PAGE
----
Social media. I used it a lot, okay, more like moderately, but was indifferent to it. If I saw a job ad that read strong SM (social media) skills were needed to apply, I would cringe and move on. To be honest, social media sounded way too millennial for me and one could argue that I am a millennial or on the cusp, but it didn't matter when I was born, I saw SM as something I secretly prayed would die off. Why? It was the hype, man. It felt too superficial, too dependent. And now? I love it! (Cue the huge cheesy smile) Why? Remember I'm an author who loves, loves, loves her readers. Not only does SM help my sales, but I couldn't imagine never knowing or seeing my readers the way my favorite authors couldn't. Do you know how happy I feel when I receive a message from people reading my book? That instant feedback is indescribable. I'm gonna generalize and say all authors love this. It's like an artist going to a concert, singing, pouring his heart out on stage but seeing no one throwing up arms and hands or head bopping while mouthing the lyrics with the performer. No! Artists thrive off that participatory vibe and so do we! You readers let us know that we put all the words in all the right places! Biggest lesson learned: Embrace as many social media platforms that you can handle, because you'll cover more reader outreach that way, and try to enjoy it. 

Technical. (Dawn [yes, sorry, had to use third person] puts her a balled fist over her mouth like a homeboy from the 80s and says -->) "Ohhhhhh, snap!"  

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If someone told me that I'd embrace and love technology to the degree I do now, I wouldn't believe it. I did already love and appreciate it, but being an author has made me expand my technical creative skills. Even though I have yet to send out any newsletters, I can produce my own. Not talking about black words against a white sheet. Obviously I mean newsletters enhanced by pictures and effects. And how fun is it to create a subscription?

Let me say this. If you want to keep paying people or get into the habit of it, you most certainly can. Maybe you don't mind paying whatever they charge out there for teasers, but I do. Teasers are another expression of your book. They're a quick easy visual that can draw new readers in. They get me more excited about my own book. They remind me of paintings of my book, and when I create my own painting on a whim, I couldn't be happier. I feel like no one should be painting my story but me. I have two or three teasers from a fellow book author/friend and she just threw them my way because she's just sweet like that, and I've posted them; she did a great job! I will accept free teasers but I won't pay for something I've learned to do. The whole process is too fun to give up. And sometimes, it's not about skill, it's about time. Some people just don't have the time, as they barely have any for writing.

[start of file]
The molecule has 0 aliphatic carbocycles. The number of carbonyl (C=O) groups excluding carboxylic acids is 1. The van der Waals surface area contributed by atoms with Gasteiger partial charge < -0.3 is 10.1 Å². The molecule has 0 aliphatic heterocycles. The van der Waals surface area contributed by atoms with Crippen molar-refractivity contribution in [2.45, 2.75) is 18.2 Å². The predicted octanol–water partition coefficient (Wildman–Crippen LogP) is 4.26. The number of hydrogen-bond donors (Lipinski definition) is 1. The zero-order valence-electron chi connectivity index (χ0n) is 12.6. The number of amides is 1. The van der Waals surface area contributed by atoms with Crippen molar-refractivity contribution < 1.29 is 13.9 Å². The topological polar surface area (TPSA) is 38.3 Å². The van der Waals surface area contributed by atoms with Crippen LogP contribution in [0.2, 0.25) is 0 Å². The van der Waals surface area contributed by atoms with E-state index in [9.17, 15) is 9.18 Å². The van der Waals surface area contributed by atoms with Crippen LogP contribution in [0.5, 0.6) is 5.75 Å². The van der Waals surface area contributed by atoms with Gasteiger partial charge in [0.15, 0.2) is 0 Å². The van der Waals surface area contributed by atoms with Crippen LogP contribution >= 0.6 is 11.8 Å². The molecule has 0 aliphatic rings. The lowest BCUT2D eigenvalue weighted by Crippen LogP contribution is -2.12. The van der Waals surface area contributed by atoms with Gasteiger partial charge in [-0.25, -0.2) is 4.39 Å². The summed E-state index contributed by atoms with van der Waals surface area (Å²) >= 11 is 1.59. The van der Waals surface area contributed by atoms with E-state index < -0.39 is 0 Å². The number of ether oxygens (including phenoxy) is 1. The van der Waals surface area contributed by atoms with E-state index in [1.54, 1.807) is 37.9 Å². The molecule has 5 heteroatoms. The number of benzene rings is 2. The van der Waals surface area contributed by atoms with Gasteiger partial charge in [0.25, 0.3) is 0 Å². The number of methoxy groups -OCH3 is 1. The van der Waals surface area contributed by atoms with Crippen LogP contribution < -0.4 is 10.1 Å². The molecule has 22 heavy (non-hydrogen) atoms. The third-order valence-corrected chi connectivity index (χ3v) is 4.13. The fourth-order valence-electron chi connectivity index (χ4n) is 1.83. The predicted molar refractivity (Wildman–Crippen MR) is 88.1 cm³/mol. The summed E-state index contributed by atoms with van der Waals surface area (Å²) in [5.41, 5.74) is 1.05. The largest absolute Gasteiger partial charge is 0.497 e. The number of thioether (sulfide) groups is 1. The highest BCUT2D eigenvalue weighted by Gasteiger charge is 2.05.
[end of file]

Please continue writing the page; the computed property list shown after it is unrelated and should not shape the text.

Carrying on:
Also, I built my own website. Okay, the template was provided but maneuvering through Squarespace isn't so easy at first, but I didn't give up. It was the hardest website, by far, to handle. Regardless, I wouldn't trade Squarespace for another right now. It taught me a lot and I love to learn. I also learned how to make book covers but I refuse to do that on my own. Your cover is your sell. I'll leave that to the professionals and respect my limitations. Biggest technical lesson learned: If you can learn it, do it. If you can't, delegate

They say things get better the more you do it, and let's face it writers, we write, like, every day. Between having to be constantly cognizant of the writing rules and seeing what our editors correct us about the most, we're constantly reminded of perfection. It's like finally being able to jog on the treadmill at 7.5 and only a handful of people can do that pace or better. And you won't jog at 3.4-4.5 because you see the person to your left and right doing that. You've become an asset unto yourself. Being quick and athletic can take you places. It's only when you enroll in a marathon do you begin to see your competitors or like-minded people. I prefer the latter in relation to writers. Well, most people don't get themselves in a tizzy if they don't write as concisely or grammatically. Writers do. And we notice mistakes in our sleep even if we choose to break some writing rules ourselves in our blogs, books, or social media. Why? Because we get sick of writing to "perfection" and we wanna let our hair down, too. We wanna take a break from being judged about what's coming out our mouths. Also, we shrug because we know we can clean it up if we really tried. But unless we're being paid to be precise (our books or at work), we like to break some writing rules at times. Written lesson learned:    Being able to write well is highly invaluable. Period.